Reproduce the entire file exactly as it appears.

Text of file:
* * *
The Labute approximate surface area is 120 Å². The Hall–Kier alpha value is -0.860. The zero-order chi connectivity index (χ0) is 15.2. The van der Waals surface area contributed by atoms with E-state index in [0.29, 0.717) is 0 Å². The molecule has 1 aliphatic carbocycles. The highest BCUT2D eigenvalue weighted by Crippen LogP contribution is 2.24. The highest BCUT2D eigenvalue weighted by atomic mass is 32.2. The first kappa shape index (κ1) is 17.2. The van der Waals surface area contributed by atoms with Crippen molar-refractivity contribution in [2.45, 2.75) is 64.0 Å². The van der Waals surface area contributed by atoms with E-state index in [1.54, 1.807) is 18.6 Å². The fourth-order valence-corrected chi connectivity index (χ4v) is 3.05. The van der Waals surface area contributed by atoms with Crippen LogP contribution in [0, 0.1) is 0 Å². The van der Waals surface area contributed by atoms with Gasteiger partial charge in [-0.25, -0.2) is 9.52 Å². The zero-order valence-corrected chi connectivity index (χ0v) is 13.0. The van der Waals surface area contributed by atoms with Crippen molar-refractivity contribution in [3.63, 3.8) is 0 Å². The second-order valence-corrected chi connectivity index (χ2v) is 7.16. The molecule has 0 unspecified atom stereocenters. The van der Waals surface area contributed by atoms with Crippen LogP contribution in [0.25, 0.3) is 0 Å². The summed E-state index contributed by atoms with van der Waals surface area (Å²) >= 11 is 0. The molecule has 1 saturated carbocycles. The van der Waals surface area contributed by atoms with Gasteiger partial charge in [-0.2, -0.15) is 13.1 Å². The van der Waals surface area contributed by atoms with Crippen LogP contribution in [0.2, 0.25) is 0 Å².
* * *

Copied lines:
The Labute approximate surface area is 120 Å². The Hall–Kier alpha value is -0.860. The zero-order chi connectivity index (χ0) is 15.2. The van der Waals surface area contributed by atoms with E-state index in [0.29, 0.717) is 0 Å². The molecule has 1 aliphatic carbocycles. The highest BCUT2D eigenvalue weighted by Crippen LogP contribution is 2.24. The highest BCUT2D eigenvalue weighted by atomic mass is 32.2. The first kappa shape index (κ1) is 17.2. The van der Waals surface area contributed by atoms with Crippen molar-refractivity contribution in [2.45, 2.75) is 64.0 Å². The van der Waals surface area contributed by atoms with E-state index in [1.54, 1.807) is 18.6 Å². The fourth-order valence-corrected chi connectivity index (χ4v) is 3.05. The van der Waals surface area contributed by atoms with Crippen LogP contribution in [0, 0.1) is 0 Å². The van der Waals surface area contributed by atoms with Gasteiger partial charge in [-0.25, -0.2) is 9.52 Å². The zero-order valence-corrected chi connectivity index (χ0v) is 13.0. The van der Waals surface area contributed by atoms with Crippen molar-refractivity contribution in [3.63, 3.8) is 0 Å². The second-order valence-corrected chi connectivity index (χ2v) is 7.16. The molecule has 0 unspecified atom stereocenters. The van der Waals surface area contributed by atoms with Crippen LogP contribution in [0.25, 0.3) is 0 Å². The summed E-state index contributed by atoms with van der Waals surface area (Å²) >= 11 is 0. The molecule has 1 saturated carbocycles. The van der Waals surface area contributed by atoms with Gasteiger partial charge in [-0.2, -0.15) is 13.1 Å². The van der Waals surface area contributed by atoms with Crippen LogP contribution in [0.2, 0.25) is 0 Å².